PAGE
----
16. Criteria Rating 1.Regularity on the job Most Least Forced choice method •Always regular •Inform in advance for delay •Never regular •Remain absent •Neither regular nor irregular
  17. No. of employees 10% 20% 40% 20% 10% poor Below average average good Excellent Force distribution curve Forced distribution method
  18. Ex: A fire, sudden breakdown, accident Workers Reaction scale A Informed the supervisor immediately 5 B Become anxious on loss of output 4 C Tried to repair the machine 3 D Complained for poor maintenance 2 E Was happy to forced test 1 Critical Incident method
  19. Staff Appraisal Name . . . . . . . Job Title . . . . . . . Department . . . . . . . . . . . . Date of Review . . . . . . . Age . . . . . .. . Years in present job Section I Appraisal Of Performance Note to Appraiser 1. Appraisal must cover the period of the preceding 12 months 2. Consideration to every function & responsibility of the job 3. An objective factual assessment of an employee’s improvement or deterioration Section II Promotability & Potential Promotability 1. Promotion now 2. Within 2 years 3. Within 5 years 4. Unlikely to qualify for promotion Section III Career Development Section IV Notes on Interview with employee Section V Comments on & Endorsement by Reviewing Authority Specimenof StaffAssessment Form[DescriptiveEssayType]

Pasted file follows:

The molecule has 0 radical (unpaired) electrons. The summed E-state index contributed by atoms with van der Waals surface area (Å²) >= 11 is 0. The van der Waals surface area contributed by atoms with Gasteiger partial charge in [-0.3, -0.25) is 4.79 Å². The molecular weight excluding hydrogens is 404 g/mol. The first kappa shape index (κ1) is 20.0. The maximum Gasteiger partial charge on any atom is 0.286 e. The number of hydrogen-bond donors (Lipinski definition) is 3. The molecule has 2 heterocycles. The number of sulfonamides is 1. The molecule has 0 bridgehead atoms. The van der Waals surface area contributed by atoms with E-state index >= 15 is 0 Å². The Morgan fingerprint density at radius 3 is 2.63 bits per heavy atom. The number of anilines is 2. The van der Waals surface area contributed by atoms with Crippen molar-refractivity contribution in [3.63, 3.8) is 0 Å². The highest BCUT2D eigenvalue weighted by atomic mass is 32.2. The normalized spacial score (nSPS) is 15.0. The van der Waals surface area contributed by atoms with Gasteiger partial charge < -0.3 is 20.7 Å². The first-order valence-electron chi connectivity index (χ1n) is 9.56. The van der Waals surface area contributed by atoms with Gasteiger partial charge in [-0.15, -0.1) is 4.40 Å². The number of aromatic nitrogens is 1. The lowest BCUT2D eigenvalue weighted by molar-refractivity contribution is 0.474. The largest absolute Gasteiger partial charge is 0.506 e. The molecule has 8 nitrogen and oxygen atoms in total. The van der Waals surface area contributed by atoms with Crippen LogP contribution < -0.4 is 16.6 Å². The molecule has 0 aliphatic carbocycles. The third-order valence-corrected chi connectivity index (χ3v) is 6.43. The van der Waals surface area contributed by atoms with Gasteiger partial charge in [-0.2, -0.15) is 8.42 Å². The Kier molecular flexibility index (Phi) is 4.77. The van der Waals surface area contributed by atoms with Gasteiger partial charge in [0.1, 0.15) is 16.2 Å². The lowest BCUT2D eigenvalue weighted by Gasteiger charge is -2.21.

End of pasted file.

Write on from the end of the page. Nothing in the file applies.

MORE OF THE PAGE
20. Performance subordinate peers superior customer Dimension Leadership ^ ^ Communication ^ ^ Interpersonal skills ^ ^ Decision making ^ ^ ^ Technical skills ^ ^ ^ Motivation ^ ^ ^ Field review method
  21. Modern Methods of Performance Appraisals
  22. (a)BARS (Behaviorally Anchored Rating Scale) :  In order to overcome the problem of judgmental evaluation, this method was conceived by some organizations. This method combines the benefits of Essay Method, Critical Incident and Rating scales.  In this method the employee's behavior and performance dimensions are analyzed and used for evaluating the performance of the employee. The HR department is involved in the process of preparing the BARS. Based on the Employee's performance and behavior, employees are anchored in different slots of good, average and poor. The rater is required to give corresponding ratings to the employee.
  23. (b)Assessment Centres :  This method was used to appraise army officers in Germany way back in 1930s. The concept was adapted from army to business arena in 1960s.  This method is mainly used to evaluate executive and supervisory potential. Here employees are taken to a place away from work and a series of tests and exercises are administered. For example, assesses are asked to participate in; in-basket exercise, simulations, group exercise and role plays. Performance of the employee is evaluated in each of these tests and feedback is provided to the ratee, in terms of strengths and weaknesses.
  24. (c) 360 Degrees Appraisal Method :  Where multiple raters are involved in evaluating performance, the technique is called 360-degree appraisal.  The 360-degree technique is understood as systematic collection of performance data on an individual or a, group derived from a number of stakeholders—the stakeholders being the immediate, team members customers peers and self.  In this method an employee's performance is evaluated by his supervisor, subordinates, peers and customers (or an outside expert).  All these appraisers provide information or feedback by completing a questionnaire designed for this purpose.